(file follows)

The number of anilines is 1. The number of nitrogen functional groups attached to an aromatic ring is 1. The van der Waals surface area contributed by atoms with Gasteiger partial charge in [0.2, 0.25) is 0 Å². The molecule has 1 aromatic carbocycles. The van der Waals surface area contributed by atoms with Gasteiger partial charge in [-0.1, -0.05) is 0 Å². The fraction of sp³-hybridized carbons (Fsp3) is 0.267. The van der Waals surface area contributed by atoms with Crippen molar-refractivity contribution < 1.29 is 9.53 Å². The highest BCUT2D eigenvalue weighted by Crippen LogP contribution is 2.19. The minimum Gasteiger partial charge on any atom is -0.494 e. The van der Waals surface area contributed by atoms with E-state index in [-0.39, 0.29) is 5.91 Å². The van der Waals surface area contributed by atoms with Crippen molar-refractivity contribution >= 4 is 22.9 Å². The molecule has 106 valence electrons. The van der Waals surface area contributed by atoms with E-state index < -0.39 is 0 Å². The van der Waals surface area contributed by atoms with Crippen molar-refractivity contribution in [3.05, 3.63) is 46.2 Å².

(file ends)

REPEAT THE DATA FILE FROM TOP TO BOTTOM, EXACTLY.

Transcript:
The number of anilines is 1. The number of nitrogen functional groups attached to an aromatic ring is 1. The van der Waals surface area contributed by atoms with Gasteiger partial charge in [0.2, 0.25) is 0 Å². The molecule has 1 aromatic carbocycles. The van der Waals surface area contributed by atoms with Gasteiger partial charge in [-0.1, -0.05) is 0 Å². The fraction of sp³-hybridized carbons (Fsp3) is 0.267. The van der Waals surface area contributed by atoms with Crippen molar-refractivity contribution < 1.29 is 9.53 Å². The highest BCUT2D eigenvalue weighted by Crippen LogP contribution is 2.19. The minimum Gasteiger partial charge on any atom is -0.494 e. The van der Waals surface area contributed by atoms with E-state index in [-0.39, 0.29) is 5.91 Å². The van der Waals surface area contributed by atoms with Crippen molar-refractivity contribution >= 4 is 22.9 Å². The molecule has 106 valence electrons. The van der Waals surface area contributed by atoms with E-state index < -0.39 is 0 Å². The van der Waals surface area contributed by atoms with Crippen molar-refractivity contribution in [3.05, 3.63) is 46.2 Å².